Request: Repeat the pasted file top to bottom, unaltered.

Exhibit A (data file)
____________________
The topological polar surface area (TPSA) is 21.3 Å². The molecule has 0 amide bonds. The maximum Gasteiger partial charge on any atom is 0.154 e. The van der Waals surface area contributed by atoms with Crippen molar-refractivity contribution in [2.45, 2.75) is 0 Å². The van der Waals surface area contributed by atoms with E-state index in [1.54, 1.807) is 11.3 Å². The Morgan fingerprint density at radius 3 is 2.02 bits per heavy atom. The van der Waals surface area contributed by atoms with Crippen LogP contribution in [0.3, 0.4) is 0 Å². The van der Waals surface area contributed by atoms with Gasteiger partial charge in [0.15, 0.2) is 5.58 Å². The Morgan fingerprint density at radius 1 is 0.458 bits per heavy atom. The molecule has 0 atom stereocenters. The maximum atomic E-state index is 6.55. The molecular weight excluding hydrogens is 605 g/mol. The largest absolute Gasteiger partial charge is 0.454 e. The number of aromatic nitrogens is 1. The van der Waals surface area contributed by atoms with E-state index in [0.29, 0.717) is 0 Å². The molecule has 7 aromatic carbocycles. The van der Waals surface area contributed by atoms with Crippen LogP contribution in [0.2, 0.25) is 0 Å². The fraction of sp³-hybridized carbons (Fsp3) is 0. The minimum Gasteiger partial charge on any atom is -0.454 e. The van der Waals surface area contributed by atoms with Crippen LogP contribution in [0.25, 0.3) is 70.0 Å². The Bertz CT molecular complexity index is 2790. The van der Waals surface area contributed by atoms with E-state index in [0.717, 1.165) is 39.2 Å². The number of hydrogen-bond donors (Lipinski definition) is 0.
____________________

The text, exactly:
The topological polar surface area (TPSA) is 21.3 Å². The molecule has 0 amide bonds. The maximum Gasteiger partial charge on any atom is 0.154 e. The van der Waals surface area contributed by atoms with Crippen molar-refractivity contribution in [2.45, 2.75) is 0 Å². The van der Waals surface area contributed by atoms with E-state index in [1.54, 1.807) is 11.3 Å². The Morgan fingerprint density at radius 3 is 2.02 bits per heavy atom. The van der Waals surface area contributed by atoms with Crippen LogP contribution in [0.3, 0.4) is 0 Å². The van der Waals surface area contributed by atoms with Gasteiger partial charge in [0.15, 0.2) is 5.58 Å². The Morgan fingerprint density at radius 1 is 0.458 bits per heavy atom. The molecule has 0 atom stereocenters. The maximum atomic E-state index is 6.55. The molecular weight excluding hydrogens is 605 g/mol. The largest absolute Gasteiger partial charge is 0.454 e. The number of aromatic nitrogens is 1. The van der Waals surface area contributed by atoms with E-state index in [0.29, 0.717) is 0 Å². The molecule has 7 aromatic carbocycles. The van der Waals surface area contributed by atoms with Crippen LogP contribution in [0.2, 0.25) is 0 Å². The fraction of sp³-hybridized carbons (Fsp3) is 0. The minimum Gasteiger partial charge on any atom is -0.454 e. The van der Waals surface area contributed by atoms with Crippen LogP contribution in [0.25, 0.3) is 70.0 Å². The Bertz CT molecular complexity index is 2790. The van der Waals surface area contributed by atoms with E-state index in [0.717, 1.165) is 39.2 Å². The number of hydrogen-bond donors (Lipinski definition) is 0.